The Russian bear for hundreds of years has been viewed as presenting an existential threat to the West. This threat has periodically been marked for history’s sake in some small little convenient heading such as the “Great Game” or the “Cold War”. For a brief time frame after the collapse of the Soviet Union the ideological menace embodied in the form of a powerful Russian state was replaced by the rise of a powerful and opaque mafia, whose tentacles stretched into and throughout the then fledgling Russian States corridors of power. It represented a new threat to global security at a time when world history had once and for all been replaced by a new liberal world order, a new world order that to many was clearly the teleological result of human toil and suffering since the dawn of time. This criminological new Russian menace proved convenient to the military alliance NATO, who desperately sought a new mandate in this united world, following the demise of the Soviet Union and its Marxist idealism. These criminal bodies justified the continued existence of NATO now defunct of a communist threat.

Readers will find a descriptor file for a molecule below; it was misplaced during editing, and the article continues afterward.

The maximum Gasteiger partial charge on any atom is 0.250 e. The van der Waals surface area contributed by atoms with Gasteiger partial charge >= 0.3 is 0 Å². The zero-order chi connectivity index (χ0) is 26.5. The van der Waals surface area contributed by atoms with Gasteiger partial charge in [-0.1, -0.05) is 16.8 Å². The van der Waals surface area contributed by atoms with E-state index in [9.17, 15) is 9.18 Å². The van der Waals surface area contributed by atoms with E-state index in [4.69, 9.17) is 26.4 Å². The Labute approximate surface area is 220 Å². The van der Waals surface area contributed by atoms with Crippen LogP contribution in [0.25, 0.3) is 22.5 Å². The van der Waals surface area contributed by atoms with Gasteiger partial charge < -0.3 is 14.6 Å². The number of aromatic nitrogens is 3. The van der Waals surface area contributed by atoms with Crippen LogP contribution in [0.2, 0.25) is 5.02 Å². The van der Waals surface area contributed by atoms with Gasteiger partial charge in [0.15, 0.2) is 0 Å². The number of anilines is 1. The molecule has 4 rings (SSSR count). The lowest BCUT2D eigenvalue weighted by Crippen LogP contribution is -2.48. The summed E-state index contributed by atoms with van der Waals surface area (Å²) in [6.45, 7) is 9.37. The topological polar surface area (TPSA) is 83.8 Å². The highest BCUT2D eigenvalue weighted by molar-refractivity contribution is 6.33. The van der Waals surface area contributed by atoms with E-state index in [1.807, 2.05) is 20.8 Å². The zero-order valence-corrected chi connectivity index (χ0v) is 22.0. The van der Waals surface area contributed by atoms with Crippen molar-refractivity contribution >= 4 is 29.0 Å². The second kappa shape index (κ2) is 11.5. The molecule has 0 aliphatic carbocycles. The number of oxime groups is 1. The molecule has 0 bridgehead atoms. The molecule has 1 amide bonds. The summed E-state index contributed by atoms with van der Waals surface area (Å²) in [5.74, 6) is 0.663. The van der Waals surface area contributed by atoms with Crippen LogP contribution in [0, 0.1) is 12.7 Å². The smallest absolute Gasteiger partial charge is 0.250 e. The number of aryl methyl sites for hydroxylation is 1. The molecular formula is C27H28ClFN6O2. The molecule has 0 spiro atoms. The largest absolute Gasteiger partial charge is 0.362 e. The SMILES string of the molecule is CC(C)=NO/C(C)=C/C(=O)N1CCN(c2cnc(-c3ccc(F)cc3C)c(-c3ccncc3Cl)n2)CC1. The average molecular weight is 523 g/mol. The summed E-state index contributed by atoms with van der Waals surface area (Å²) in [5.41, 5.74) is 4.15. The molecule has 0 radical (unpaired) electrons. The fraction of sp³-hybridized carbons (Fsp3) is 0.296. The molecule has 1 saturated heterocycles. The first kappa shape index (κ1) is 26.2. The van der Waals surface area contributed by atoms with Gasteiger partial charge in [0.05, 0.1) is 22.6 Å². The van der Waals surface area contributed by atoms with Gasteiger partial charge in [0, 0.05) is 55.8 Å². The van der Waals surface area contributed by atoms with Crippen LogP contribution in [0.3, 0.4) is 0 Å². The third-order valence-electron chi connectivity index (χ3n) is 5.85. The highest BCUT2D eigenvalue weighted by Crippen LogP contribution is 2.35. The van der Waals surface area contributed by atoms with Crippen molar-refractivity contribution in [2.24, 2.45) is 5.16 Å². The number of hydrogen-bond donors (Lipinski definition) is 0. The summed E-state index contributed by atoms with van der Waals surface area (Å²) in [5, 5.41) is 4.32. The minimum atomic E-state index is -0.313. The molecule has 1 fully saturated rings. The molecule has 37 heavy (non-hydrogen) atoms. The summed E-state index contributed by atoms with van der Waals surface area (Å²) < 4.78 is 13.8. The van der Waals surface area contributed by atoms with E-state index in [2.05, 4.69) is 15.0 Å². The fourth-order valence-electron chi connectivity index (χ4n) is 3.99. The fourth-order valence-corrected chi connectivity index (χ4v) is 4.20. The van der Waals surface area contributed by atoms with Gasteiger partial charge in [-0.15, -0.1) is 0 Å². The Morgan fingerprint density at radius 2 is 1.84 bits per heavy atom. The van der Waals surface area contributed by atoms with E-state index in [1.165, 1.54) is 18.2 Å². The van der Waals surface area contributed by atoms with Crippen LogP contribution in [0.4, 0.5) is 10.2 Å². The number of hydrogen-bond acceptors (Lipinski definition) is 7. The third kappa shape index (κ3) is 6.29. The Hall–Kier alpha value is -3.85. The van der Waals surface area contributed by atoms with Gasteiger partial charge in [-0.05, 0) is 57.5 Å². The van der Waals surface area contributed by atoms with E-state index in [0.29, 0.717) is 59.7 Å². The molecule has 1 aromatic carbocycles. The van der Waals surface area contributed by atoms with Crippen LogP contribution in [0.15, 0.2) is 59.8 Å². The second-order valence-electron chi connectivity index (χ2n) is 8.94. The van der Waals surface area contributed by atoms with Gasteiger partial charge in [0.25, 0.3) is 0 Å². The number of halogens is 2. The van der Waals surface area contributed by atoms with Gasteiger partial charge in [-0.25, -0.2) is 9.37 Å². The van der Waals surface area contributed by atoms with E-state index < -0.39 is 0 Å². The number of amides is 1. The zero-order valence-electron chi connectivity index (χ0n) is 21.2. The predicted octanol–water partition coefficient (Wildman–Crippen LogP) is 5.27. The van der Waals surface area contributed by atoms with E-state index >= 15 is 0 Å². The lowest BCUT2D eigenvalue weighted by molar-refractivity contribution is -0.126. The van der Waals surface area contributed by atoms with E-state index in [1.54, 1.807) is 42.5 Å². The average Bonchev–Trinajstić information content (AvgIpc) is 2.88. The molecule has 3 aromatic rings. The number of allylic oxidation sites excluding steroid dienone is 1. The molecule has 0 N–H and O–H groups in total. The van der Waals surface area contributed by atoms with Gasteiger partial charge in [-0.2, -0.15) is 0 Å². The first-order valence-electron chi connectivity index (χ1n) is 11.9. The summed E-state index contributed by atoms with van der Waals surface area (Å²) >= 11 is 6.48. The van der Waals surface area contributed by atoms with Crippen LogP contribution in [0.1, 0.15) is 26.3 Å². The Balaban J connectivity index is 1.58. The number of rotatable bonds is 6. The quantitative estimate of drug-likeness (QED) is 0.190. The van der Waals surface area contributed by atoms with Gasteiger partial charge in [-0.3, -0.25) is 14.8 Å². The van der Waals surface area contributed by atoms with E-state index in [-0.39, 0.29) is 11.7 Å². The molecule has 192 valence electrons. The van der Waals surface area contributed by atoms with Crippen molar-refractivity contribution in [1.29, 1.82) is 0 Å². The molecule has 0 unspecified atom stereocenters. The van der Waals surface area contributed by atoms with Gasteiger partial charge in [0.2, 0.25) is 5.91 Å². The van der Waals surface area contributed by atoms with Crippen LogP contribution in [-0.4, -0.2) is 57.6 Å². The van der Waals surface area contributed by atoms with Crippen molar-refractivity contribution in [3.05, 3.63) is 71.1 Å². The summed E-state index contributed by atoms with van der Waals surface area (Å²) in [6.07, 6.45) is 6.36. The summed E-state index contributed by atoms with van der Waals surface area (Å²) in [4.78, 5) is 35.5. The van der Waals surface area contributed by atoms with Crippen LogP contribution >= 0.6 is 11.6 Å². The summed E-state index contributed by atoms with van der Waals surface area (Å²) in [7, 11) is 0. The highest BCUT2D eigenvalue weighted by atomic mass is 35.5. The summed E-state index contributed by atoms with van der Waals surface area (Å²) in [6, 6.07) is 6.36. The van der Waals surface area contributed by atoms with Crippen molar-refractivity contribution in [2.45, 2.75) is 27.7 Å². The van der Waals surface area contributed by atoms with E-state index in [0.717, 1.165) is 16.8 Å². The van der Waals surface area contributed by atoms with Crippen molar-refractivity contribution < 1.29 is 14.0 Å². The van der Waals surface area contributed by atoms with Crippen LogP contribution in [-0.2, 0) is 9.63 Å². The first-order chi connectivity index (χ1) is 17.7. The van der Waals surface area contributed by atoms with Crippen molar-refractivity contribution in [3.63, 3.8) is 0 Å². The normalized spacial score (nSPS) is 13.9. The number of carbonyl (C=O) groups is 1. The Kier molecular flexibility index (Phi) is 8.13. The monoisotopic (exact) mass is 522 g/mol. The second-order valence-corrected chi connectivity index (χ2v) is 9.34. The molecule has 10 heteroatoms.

So given the general optimism following the USSRs collapse (optimism despite this new breed of murky mobsters) how exactly have we ended up once again at loggerheads with an aggressive Russian bear? One must only look at contemporary media headlines across the Western hemisphere to comprehend the demise of East-West relations “Russian Expansionism may pose existential threat, says NATO” (1) or “NATO’s Stoltenberg warns of Russian expansionism outside its borders” (2) headlines that not only depict the zeitgeist but also the nature of our regression to a more traditional and antagonistic interrelationship with the Kremlin.
According to the mainstream Western version of events the crisis seems to rest at the feet of one Machiavellian and authoritarian figure, namely president Putin, the indomitable evil puppet master, pulling at the strings that disrupt our sacred liberal equilibrium. The question is why in the purported absence of an ideological confrontation should Putin decide to burn his bridges?